One of the first things many people try when traveling to a new country is sampling its local cuisine. Vietnam is no exception. The country’s food culture is as vibrant and diverse as any other region in the world, with a range of influences from neighboring Asian countries like China and Thailand, as well as more far-flung places like India and France. If you enjoy sampling regional cuisines, then you are going to fall in love with Vietnamese food! It has flavors that are spicy, sweet, sour, salty and everything in between.
Time for the taste of the Far East. If you like pork and you like Vietnamese flavors, then this recipe is for you. Pâté chaud (pronounced exactly how it looks) is a French term meaning “hot pâté” that’s used to describe any variety of meat-based terrines served hot. A traditional version will be made with chicken livers, onions, salt pork, and seasonings such as onions, brandy or cognac, black pepper, lemon juice and perhaps a splash of vinegar.
We are going to make this dish with pork instead of chicken livers. And you can add some extra heat with some chilli or ginger. There will be no brandy or cognac (or any alcohol for that matter) in this Vietnamese Pate Chaud because not all of us can consume alcohol. But we can dig into this hot pate on chilly evenings just about anytime!
Vietnamese Pate Chaud
- 1 Oven
- 2 sheets Pepperidge Farm frozen puff pastry sheets
- 1 egg
- 1/2 cup minced cremini or wood ear mushroom
- 1/4 cup onion
- 1 tablespoon garlic
- 1/4 cup green onion
- 1/2 tablespoon chicken bouillon
- 1 tablespoon sugar
- 2 tablespoons fish sauce
- 1 pound ground pork
- 1 baking sheet
- In a big bowl, mix ground pork, egg, mushroom, onion, garlic, green onion, chicken bouillon, sugar, fish sauce, and pepper all together. You might want to boil a small scoop of the pork to flavor-test it.
- Thaw the frozen puff pastry sheets for about 40 minutes for easy handling. Pepperidge Farm is the store-bought pastry dough that I'd recommend for those located in the US.
- Cut the puff pastry sheet into 3x3 square shapes and place them on a baking/parchment sheet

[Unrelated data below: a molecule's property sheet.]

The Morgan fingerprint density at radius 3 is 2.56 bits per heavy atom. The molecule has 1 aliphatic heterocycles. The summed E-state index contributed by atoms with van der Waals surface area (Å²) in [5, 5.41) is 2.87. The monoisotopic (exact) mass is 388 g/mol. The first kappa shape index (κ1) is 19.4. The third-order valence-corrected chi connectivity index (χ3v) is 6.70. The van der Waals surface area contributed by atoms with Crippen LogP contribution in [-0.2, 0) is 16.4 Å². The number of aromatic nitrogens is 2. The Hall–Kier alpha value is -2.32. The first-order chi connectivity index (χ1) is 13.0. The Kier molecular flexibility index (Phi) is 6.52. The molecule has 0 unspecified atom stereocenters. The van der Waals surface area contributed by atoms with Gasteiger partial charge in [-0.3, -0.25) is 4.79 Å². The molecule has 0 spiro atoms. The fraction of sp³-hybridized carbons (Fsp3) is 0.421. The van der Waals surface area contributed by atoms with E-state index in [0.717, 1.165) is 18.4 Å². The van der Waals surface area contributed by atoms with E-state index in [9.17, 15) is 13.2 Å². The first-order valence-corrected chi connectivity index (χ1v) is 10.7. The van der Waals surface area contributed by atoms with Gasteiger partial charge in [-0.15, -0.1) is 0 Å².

- Place the pork filling on one square, and use another square to place it on top of the pork. The amount of filling will depend on the size of your square. The goal is to not overfill with the pork to the point that your top layer starts to stretch too much and cause your filling to spill out.
- Use a fork to pin the bottom and top layers together. Remember to make some holes or cross-cut the top layer to allow the steam to escape when baking.
- Pop them into the oven at 320°F for about 10 - 15 minutes until the top fully turns golden brown
- In this recipe, I use wood ear mushroom, which is not a commonly known ingredient in western countries but very popular in Southeast Asia. It is also called black fungus mushroom but is totally edible. Don't let the name scare you off! Wood ear mushroom is very rich in vitamins and minerals. It has medicinal properties and is used in traditional medicine for treating diseases or conditions like arthritis, diabetes, psoriasis, and so on. The texture is crunchy and jelly-like which makes it very versatile.
- The bottom of your pate chaud might be a little mushy and wet from the butter in the dough. What I did was remove the baking sheet with all the melted butter from the tray and flip the pate chaud upside down, and bake them again for 5 more minutes. At this point, your pate chaud should be fully crunchy on both sides with a nice golden brown on the top.